Then, last October, the Rev. David Abrahamson, the pastor at St. Luke Lutheran Church in Lakeview who had known Heather for more than a decade, confronted her in his cluttered church office. At the pastor’s side that afternoon was Heather’s boss. They explained that her job was safe, but under one condition. “You’re going into a rehab program,” Abrahamson said.
Heather had arrived at the church drunk, exhausted and expecting to be fired. She had damaged her liver and been told that she was drinking herself to death. Her parents and ex-husband had begun to discuss challenging her fitness as a parent. That afternoon, she said: “OK, I’ll go.”
For the next several days, she drank heavily. But the following Wednesday, she walked into Harborview Recovery Center at St. Joseph Hospital, a 15-bed facility that overlooks the lakefront.
Sharing lessons about alcoholism
On Thursday, Heather marked one year of sobriety. The last 12 months have been far from easy. Her mind returns again and again to the times she drove drunk with her son in the car. “Just to think that I put my son in that position,” she says. “I pray to God that he will not remember any of that. That it is just erased from his memory.”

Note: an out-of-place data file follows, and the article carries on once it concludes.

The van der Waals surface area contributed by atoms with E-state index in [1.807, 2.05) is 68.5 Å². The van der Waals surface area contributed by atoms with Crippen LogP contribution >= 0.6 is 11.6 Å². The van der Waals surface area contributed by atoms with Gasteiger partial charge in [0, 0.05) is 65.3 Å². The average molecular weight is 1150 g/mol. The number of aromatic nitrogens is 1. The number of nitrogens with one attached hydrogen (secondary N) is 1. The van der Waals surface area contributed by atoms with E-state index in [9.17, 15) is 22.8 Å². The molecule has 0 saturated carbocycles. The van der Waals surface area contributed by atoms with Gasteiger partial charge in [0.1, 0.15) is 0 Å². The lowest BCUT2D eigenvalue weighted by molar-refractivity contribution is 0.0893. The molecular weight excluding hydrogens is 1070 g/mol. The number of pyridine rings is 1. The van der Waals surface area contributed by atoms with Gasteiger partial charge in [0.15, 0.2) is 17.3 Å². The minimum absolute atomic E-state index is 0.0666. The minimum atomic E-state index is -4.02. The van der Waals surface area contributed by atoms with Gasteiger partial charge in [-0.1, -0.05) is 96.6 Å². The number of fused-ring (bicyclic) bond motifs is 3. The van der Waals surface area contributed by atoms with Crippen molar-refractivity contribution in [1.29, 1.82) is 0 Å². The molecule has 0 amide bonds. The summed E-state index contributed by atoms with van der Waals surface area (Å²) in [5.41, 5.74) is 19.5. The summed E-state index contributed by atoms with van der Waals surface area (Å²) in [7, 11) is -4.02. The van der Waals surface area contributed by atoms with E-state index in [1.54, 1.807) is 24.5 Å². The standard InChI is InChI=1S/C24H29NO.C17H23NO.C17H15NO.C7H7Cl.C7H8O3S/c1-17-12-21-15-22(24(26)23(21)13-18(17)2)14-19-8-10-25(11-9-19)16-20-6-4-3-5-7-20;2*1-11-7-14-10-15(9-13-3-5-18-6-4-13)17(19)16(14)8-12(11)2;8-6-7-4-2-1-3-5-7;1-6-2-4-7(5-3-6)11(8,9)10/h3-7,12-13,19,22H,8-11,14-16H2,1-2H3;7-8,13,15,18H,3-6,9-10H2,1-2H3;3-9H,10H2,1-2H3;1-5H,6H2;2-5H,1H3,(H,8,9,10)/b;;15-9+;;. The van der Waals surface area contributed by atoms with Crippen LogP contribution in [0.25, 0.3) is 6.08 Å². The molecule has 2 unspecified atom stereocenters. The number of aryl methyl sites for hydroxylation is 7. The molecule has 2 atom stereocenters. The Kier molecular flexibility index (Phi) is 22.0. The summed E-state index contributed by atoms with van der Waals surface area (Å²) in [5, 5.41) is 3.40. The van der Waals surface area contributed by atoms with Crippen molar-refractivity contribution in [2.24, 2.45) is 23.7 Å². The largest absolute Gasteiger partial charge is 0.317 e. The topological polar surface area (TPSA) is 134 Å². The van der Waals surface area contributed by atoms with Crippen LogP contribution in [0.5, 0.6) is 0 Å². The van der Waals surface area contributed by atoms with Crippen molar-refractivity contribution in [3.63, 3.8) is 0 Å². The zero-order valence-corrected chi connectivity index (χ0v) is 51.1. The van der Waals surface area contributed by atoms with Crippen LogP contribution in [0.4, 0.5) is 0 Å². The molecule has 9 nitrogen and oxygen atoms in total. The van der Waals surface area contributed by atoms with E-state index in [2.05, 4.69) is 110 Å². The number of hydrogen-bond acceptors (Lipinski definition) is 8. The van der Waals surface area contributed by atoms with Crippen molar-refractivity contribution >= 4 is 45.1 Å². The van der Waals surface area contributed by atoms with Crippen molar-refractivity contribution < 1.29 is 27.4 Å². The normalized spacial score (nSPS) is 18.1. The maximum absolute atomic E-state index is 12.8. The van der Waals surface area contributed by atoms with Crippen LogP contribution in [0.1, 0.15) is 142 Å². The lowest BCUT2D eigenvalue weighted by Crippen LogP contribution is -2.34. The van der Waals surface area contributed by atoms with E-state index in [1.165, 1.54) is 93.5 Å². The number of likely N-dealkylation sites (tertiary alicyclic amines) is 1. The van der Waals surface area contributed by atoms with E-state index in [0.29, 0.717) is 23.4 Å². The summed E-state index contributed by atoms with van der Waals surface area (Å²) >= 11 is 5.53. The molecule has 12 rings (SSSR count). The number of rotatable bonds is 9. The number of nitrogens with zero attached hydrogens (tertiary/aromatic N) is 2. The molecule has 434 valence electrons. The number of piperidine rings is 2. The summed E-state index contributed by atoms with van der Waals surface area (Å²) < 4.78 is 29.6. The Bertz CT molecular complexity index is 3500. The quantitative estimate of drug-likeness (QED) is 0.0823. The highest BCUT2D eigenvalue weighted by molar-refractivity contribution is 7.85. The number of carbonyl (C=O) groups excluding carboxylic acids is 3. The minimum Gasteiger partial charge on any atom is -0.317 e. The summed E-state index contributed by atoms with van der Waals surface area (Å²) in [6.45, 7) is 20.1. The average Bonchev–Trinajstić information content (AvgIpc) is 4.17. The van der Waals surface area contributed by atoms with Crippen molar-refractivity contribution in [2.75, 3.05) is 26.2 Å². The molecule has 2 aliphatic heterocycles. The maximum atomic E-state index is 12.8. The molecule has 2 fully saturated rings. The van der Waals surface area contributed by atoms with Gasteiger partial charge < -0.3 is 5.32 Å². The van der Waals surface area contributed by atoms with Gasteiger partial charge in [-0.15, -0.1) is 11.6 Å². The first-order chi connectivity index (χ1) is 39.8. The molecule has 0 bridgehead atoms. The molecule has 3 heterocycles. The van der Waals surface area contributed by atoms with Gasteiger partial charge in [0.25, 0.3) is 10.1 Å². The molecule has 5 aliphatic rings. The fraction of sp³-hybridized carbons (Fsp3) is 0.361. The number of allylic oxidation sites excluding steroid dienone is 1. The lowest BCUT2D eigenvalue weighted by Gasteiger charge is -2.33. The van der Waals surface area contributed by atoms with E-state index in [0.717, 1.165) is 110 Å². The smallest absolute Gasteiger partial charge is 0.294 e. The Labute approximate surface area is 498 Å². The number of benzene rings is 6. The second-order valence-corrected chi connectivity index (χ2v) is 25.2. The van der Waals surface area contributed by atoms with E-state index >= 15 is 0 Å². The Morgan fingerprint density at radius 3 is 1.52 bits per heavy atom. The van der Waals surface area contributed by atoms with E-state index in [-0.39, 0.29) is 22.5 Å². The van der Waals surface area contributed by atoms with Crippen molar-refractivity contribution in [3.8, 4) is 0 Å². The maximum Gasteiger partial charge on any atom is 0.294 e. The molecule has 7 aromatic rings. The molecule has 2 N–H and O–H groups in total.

Every Thursday, she returns to St. Joseph Hospital to speak to patients. It helps to see the faces of people still in the throes of addiction, a reminder of the place she doesn’t want to return. It helps, too, to share the lessons she’s learned: you’re not alone, you need help to beat the addiction, there is hope.
On a recent afternoon, she breezed onto the hospital ward. Dressed in a dark suit and a string of silver beads, she waved hello to the nurses, checked in with her counselor, and headed for a small break room. As a group of patients gathered, Heather saw that half of the 10 people around the table were women — grandmothers, wives and mothers — a reflection of the growing number of women suffering from the disease.
Michelle, a petite 48-year-old wearing wire-rimmed glasses, had been drinking two bottles of wine a night. Marge, a 63-year-old grandmother, had turned to the bottle after her son died in an accident two years before.
They all took their places around the table.
When everyone was settled, the woman in the dark suit began to speak.
“Hi,” she said, “my name is Heather, and I’m an alcoholic.”
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Telltale symptoms of alcohol abuse